These O & M and Military Personnel trends will likely be in place even as the newest generation of weapons systems – such as the Joint Strike Fighter, the Future Combat System, and the DDG-1000 (formerly DD(X)) destroyer – reaches full production at the end of this decade. CBO estimates that DOD’s current plans would require annual appropriations over the 2012-2024 period that are 18-34 percent more in real terms than the amount appropriated in 2006. Given the relative inflexibility of O & M and personnel costs, it would seem the main option for living within DOD’s top-line is in controlling the cost of weaponry, especially those programs that the Pentagon has said it does not need. But there are some apparent disincentives for eliminating programs. For example, if the military services receive fewer new weapons systems to replace their wornout systems, it would have the effect of increasing the aging of the U.S. weapons inventory. In addition, all weapons-system contracts contain a termination liability clause to indemnify the contractor should the government prematurely end the contract for reasons other than default by the contractor. The termination liability payment is often larger than the amount the government would have had to pay in the budget year had it chosen to continue production. In using a myopic outlook that considers only the “next” year, it appears to cost less to continue paying for an unneeded system than to end production altogether.All from a link inside a Phibian like article in Slate.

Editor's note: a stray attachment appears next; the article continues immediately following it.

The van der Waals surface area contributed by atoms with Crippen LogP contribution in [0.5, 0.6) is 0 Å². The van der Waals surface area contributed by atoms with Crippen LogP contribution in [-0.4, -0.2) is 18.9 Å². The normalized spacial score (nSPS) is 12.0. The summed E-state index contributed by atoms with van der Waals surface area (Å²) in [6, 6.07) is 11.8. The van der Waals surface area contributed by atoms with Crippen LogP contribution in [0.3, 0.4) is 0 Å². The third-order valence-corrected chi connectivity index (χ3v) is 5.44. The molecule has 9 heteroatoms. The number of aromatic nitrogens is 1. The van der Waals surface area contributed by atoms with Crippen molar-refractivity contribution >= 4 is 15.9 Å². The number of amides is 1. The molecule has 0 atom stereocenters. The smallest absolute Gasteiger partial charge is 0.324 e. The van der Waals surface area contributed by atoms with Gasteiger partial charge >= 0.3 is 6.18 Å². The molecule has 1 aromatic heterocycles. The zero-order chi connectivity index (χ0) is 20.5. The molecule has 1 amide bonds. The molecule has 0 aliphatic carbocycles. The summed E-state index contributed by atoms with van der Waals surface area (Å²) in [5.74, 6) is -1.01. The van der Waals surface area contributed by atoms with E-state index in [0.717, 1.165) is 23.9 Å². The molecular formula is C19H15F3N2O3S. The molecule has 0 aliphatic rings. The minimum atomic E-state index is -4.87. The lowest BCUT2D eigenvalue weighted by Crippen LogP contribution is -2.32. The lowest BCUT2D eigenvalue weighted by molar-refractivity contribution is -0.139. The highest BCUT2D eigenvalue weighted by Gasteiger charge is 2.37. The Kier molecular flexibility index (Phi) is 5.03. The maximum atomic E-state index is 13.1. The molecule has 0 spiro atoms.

When these factors are added to the ramifications of weapon system politics – every project has local employment implications – it becomes clear that controlling the long-term costs of the Pentagon’s arsenal are very nearly as complex as restraining the cost of government entitlements like Social Security and Medicare. Controlling such costs will require expertise in military requirements, knowledge of contracting and industrial base considerations, and an informed perspective on the federal government’s long-term fiscal problems.
The list now contains 87 programs projected to cost $1.61 trillion. In other words, the estimated cost of the Pentagon's big-ticket items has gone up by $30 billion in just the past six months.Mmmmm. Anyone fired? In jail? Given a bad FITREP even?
And the cost is likely to grow higher still. Of that $1.61 trillion, $909 billion—or 56 percent—has yet to be spent. In other words, a lot of these weapons programs are still in their early stages.
Here's another way to look at the picture. Of those 87 weapons programs, 11 have already exceeded their cost estimates by 30 percent to 50 percent—and 25 have done so by more than 50 percent. This latter group includes some of the most expensive programs—the F-22 Stealth fighter plane, the Army's Future Combat System, and the V-22 vertical-lift aircraft.
Hat Tip LBG.